Friday, February 25, 2005

History of Dominica

History of Dominica. This is a general overview to the history of the island nation of Dominica.

From the site:

The island's indigenous Arawak people were expelled or exterminated by Caribs in the 14th century. Columbus landed there in November 1493. Spanish ships frequently landed on Dominica during the 16th century, but fierce resistance by the Caribs discouraged Spain's efforts at settlement.

In 1635, France claimed Dominica. Shortly thereafter, French missionaries became the first European inhabitants of the island. Carib incursions continued, though, and in 1660, the French and British agreed that both Dominica and St. Vincent should be abandoned. Dominica was officially neutral for the next century, but the attraction of its resources remained; rival expeditions of British and French foresters were harvesting timber by the start of the 18th century.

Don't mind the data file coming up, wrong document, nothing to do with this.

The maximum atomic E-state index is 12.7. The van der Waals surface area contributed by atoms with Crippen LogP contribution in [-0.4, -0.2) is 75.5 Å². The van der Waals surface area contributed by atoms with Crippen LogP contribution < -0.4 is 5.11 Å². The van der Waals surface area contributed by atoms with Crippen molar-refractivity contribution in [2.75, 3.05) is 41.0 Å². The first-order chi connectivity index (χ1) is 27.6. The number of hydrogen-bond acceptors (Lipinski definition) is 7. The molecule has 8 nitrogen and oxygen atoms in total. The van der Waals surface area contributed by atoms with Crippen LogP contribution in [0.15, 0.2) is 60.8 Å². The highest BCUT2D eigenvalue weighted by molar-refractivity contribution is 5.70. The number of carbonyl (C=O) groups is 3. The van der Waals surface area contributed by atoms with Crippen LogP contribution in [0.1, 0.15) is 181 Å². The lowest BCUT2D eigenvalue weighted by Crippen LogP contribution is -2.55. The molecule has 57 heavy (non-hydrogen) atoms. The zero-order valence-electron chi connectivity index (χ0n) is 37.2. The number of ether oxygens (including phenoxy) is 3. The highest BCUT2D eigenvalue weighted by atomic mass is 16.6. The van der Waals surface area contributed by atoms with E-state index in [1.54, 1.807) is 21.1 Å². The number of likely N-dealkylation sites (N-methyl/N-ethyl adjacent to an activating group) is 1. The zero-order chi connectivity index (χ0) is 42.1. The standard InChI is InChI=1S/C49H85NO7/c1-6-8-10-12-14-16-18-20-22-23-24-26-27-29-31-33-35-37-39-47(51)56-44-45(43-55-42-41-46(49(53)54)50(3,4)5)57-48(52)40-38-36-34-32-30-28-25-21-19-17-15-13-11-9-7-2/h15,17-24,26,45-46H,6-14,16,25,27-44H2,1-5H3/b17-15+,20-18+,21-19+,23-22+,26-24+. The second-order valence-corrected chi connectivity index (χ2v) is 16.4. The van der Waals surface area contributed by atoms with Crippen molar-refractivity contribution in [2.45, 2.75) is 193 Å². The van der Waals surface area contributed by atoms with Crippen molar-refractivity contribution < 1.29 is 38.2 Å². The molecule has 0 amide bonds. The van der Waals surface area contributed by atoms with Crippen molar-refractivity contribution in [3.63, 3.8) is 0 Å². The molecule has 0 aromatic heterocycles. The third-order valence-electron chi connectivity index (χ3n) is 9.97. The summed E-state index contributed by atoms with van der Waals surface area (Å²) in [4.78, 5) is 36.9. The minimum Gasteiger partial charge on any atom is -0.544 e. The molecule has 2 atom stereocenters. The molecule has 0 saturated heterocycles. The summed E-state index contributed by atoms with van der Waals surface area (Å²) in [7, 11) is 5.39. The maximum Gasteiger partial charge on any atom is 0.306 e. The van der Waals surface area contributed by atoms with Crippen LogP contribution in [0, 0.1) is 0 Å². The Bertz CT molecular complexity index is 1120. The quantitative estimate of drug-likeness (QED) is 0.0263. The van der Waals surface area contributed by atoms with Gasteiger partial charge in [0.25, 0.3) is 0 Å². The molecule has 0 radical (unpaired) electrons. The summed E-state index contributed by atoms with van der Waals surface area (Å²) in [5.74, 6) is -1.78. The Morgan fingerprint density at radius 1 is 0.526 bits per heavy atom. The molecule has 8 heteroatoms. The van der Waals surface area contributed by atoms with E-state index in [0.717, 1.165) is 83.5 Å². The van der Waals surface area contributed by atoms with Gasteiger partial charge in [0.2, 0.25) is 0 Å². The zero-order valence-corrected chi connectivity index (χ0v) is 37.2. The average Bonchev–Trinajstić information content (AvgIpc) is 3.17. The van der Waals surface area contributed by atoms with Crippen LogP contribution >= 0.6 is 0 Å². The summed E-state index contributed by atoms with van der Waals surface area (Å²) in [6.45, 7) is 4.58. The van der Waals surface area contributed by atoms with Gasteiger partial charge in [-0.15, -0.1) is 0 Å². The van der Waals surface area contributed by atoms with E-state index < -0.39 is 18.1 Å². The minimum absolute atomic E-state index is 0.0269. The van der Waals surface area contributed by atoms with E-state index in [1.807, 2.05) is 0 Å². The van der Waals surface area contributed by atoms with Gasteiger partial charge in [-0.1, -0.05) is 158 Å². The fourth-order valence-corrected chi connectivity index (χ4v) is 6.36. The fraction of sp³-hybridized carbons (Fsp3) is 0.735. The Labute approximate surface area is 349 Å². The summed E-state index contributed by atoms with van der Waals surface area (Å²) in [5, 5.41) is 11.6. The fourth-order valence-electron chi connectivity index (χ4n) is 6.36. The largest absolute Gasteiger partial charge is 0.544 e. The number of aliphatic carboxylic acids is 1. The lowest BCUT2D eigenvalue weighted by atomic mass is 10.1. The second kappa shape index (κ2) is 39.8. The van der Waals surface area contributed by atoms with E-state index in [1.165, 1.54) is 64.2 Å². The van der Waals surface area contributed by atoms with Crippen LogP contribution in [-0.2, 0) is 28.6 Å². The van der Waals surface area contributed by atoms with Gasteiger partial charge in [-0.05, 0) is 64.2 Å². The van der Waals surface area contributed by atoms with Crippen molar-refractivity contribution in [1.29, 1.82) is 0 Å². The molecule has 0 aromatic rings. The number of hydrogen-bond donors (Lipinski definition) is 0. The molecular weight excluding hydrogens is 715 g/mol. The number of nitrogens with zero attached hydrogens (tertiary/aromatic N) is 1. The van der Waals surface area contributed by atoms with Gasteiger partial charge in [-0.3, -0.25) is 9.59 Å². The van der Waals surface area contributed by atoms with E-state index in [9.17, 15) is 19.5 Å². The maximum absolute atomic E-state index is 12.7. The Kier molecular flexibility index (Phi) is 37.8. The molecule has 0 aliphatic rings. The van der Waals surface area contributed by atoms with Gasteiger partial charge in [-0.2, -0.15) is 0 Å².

Largely due to Dominica's position between Martinique and Guadeloupe, France eventually became predominant, and a French settlement was established and grew. As part of the 1763 Treaty of Paris that ended the seven years' war, the island became a British possession. In 1778, during the American Revolutionary War, the French mounted a successful invasion with the active cooperation of the population, which was largely French. The 1783 Treaty of Paris, which ended the war, returned the island to Britain. French invasions in 1795 and 1805 ended in failure.

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